Turkmenistan is a country with large potential for an expanded tourism industry. Many of its Central Asian cities were main points of trade on the Silk Road, linking Eastern and Western civilizations. Many neighboring countries promote their countries based on their location along the Great Silk Road. Tourism has grown rapidly in recent years. Tourists from abroad are deterred by the restrictive visa regime with all countries of the world. Tourism is regulated by the Tourism Committee of Turkmenistan.
Demirýollary AGPJ is the state-owned operator of railways in Turkmenistan. The company operates on 4,980 km (3,090 mi) of railways and maintains over 345 railway stations throughout the country. The company belongs to the Ministry of Industry and Construction and is subordinate to the Railways Agency of Turkmenistan. It is headquartered in Ashgabat. While the rail system itself belongs to the railways agency, the Turkmen Railways company owns the locomotive and railcar depots, rail stations, construction and maintenance units, communications and power supply services, and two hotels in Awaza, the Kerwen and Türkmenbaşy.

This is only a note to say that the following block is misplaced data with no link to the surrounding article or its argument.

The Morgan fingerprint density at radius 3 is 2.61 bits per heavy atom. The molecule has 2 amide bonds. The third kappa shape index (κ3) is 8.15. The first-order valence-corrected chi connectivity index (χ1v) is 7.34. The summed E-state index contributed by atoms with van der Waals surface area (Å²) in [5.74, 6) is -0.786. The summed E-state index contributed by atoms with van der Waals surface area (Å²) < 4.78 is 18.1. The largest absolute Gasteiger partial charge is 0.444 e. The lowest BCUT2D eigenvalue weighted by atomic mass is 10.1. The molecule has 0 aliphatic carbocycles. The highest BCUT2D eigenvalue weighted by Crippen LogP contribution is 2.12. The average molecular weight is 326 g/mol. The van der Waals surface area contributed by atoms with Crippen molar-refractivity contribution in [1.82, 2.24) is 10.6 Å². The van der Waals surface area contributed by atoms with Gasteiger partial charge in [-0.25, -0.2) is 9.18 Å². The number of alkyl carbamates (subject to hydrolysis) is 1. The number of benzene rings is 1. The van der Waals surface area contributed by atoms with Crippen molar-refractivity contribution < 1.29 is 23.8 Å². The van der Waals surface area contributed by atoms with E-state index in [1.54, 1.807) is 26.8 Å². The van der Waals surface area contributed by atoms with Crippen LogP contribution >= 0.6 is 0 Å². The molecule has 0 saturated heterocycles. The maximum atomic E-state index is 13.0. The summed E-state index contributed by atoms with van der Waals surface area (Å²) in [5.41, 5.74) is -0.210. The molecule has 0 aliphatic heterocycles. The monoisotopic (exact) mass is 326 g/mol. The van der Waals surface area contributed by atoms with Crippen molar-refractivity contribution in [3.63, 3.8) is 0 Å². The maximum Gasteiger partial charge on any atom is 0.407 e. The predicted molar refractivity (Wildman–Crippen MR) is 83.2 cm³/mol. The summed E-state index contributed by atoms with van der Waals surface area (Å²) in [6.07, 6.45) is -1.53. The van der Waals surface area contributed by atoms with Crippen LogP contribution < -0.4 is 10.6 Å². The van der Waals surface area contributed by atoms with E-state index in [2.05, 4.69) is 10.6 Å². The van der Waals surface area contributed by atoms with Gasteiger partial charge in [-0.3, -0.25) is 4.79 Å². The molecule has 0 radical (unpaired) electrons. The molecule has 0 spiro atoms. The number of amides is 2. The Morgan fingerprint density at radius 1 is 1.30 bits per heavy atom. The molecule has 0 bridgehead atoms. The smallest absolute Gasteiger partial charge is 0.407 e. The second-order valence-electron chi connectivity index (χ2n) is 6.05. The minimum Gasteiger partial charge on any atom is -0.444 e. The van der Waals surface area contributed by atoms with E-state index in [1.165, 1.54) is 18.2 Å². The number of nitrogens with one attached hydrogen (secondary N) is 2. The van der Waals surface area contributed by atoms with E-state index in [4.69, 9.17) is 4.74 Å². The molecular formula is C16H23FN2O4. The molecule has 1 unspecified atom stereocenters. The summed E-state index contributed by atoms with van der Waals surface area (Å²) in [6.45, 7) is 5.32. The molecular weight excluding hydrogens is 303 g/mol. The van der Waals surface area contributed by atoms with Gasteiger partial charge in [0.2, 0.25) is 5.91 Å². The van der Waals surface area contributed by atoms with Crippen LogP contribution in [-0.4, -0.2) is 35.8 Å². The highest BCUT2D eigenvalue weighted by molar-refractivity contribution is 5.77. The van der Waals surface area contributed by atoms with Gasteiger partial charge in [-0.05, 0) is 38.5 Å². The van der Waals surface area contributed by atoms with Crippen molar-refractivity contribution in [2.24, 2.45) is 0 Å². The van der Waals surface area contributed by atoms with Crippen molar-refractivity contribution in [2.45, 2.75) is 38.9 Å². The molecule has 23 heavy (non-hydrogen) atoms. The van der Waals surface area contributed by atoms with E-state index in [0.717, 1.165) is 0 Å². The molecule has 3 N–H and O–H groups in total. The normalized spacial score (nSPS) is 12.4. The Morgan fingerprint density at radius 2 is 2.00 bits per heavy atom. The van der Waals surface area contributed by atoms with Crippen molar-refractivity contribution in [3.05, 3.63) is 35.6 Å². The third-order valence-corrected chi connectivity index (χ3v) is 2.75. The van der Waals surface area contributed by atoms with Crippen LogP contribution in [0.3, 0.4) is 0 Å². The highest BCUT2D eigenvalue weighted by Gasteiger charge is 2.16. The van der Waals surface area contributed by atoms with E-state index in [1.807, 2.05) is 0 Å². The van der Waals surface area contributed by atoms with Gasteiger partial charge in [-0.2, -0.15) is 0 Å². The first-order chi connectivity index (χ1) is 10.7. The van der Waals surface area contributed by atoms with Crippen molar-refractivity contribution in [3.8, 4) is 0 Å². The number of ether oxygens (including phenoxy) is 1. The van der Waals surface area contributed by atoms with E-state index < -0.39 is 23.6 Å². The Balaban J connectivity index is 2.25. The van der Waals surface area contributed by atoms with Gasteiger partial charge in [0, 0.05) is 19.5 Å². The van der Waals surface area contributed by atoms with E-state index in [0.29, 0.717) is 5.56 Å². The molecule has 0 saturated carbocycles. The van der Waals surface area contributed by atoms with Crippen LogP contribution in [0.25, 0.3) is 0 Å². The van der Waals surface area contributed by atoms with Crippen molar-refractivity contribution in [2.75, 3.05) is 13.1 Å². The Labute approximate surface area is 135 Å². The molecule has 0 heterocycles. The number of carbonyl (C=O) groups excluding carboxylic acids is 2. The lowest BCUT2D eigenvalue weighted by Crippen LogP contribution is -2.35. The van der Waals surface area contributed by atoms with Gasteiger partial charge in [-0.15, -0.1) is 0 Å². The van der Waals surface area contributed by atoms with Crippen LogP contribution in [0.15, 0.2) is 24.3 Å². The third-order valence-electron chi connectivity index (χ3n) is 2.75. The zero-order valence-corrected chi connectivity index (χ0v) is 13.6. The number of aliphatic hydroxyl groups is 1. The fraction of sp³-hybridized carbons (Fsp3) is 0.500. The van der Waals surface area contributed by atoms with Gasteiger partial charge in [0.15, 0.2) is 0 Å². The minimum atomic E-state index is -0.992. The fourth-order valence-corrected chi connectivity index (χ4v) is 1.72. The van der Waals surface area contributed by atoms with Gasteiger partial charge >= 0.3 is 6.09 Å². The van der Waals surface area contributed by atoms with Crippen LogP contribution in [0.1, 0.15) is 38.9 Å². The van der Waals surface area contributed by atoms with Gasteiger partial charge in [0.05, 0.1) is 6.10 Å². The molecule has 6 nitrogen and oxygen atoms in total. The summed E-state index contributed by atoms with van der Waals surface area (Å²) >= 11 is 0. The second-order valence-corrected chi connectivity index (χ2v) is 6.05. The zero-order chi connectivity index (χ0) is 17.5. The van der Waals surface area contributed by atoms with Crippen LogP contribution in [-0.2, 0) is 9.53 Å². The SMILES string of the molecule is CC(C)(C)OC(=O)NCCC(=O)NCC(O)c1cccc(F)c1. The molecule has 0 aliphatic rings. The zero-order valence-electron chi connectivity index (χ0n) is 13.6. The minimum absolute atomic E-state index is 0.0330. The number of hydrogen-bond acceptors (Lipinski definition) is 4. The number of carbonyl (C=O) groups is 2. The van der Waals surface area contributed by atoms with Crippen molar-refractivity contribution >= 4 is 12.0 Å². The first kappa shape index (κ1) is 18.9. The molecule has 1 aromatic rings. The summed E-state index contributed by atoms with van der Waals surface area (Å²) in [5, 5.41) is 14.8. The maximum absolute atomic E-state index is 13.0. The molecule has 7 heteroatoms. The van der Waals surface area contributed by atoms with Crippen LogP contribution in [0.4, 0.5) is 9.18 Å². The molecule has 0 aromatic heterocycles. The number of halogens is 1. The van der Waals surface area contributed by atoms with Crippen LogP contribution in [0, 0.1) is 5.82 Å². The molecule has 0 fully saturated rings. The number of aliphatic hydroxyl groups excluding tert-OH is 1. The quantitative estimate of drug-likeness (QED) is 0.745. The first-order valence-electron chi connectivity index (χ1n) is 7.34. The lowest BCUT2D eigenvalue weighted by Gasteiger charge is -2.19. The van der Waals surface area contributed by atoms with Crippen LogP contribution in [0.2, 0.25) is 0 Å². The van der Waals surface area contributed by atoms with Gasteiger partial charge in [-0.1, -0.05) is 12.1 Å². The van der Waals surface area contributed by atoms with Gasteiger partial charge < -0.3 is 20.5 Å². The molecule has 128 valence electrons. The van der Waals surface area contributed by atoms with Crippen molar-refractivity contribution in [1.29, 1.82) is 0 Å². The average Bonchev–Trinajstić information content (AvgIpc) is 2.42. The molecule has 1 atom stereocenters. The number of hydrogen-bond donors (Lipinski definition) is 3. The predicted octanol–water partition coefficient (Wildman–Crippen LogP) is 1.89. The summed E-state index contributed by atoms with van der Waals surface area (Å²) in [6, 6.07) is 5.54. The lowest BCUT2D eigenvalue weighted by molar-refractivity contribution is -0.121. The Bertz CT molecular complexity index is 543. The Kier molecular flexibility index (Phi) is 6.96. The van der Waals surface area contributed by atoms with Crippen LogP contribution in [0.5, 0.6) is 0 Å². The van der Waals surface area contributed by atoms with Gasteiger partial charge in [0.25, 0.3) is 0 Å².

Bereket railway station is the main railway station in the city of Bereket, Turkmenistan. It was built in 1885. The station is operated by the Türkmendemirýollary.
Bereket Railway Depot is a railway depot in Bereket city where locomotives are serviced and maintained.
Oboý is a small settlement in Bereket District, Balkan Province in western Turkmenistan.
The wildlife of Turkmenistan is the flora and fauna of Turkmenistan, and the natural habitats in which they live. Turkmenistan is a country in Central Asia to the east of the Caspian Sea. Two thirds of the country is hot dry plains and desert, and the rest is more mountainous. Very little rain falls in summer and the chief precipitation occurs in the southern part of the country in the winter and spring. The Caspian coast has milder winters.